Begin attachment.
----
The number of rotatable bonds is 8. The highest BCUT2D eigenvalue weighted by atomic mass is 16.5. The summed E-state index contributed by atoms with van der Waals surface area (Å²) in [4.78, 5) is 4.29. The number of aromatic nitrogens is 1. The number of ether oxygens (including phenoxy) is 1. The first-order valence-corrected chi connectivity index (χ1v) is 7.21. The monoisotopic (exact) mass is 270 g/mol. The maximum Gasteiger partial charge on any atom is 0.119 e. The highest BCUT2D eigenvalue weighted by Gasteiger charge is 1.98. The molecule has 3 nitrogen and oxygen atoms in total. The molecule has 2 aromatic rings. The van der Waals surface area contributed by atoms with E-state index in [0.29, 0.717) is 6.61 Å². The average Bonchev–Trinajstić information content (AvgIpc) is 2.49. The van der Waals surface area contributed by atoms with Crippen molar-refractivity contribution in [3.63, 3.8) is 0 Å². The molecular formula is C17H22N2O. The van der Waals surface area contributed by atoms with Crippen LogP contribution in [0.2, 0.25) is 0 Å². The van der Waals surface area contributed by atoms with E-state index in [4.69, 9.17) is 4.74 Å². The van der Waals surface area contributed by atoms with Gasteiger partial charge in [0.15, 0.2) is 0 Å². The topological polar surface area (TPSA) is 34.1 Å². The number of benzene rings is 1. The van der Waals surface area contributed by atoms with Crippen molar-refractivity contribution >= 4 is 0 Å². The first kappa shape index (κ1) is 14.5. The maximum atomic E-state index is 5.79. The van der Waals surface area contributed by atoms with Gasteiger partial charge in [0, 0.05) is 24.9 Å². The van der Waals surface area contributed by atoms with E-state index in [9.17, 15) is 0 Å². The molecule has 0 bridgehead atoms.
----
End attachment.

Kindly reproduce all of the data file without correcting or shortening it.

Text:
The number of rotatable bonds is 8. The highest BCUT2D eigenvalue weighted by atomic mass is 16.5. The summed E-state index contributed by atoms with van der Waals surface area (Å²) in [4.78, 5) is 4.29. The number of aromatic nitrogens is 1. The number of ether oxygens (including phenoxy) is 1. The first-order valence-corrected chi connectivity index (χ1v) is 7.21. The monoisotopic (exact) mass is 270 g/mol. The maximum Gasteiger partial charge on any atom is 0.119 e. The highest BCUT2D eigenvalue weighted by Gasteiger charge is 1.98. The molecule has 3 nitrogen and oxygen atoms in total. The molecule has 2 aromatic rings. The van der Waals surface area contributed by atoms with E-state index in [0.29, 0.717) is 6.61 Å². The average Bonchev–Trinajstić information content (AvgIpc) is 2.49. The van der Waals surface area contributed by atoms with Crippen molar-refractivity contribution in [3.63, 3.8) is 0 Å². The molecular formula is C17H22N2O. The van der Waals surface area contributed by atoms with Crippen LogP contribution in [0.2, 0.25) is 0 Å². The van der Waals surface area contributed by atoms with E-state index in [4.69, 9.17) is 4.74 Å². The van der Waals surface area contributed by atoms with Gasteiger partial charge in [0.15, 0.2) is 0 Å². The topological polar surface area (TPSA) is 34.1 Å². The number of benzene rings is 1. The van der Waals surface area contributed by atoms with Crippen molar-refractivity contribution >= 4 is 0 Å². The first kappa shape index (κ1) is 14.5. The maximum atomic E-state index is 5.79. The van der Waals surface area contributed by atoms with Gasteiger partial charge in [0, 0.05) is 24.9 Å². The van der Waals surface area contributed by atoms with E-state index in [9.17, 15) is 0 Å². The molecule has 0 bridgehead atoms.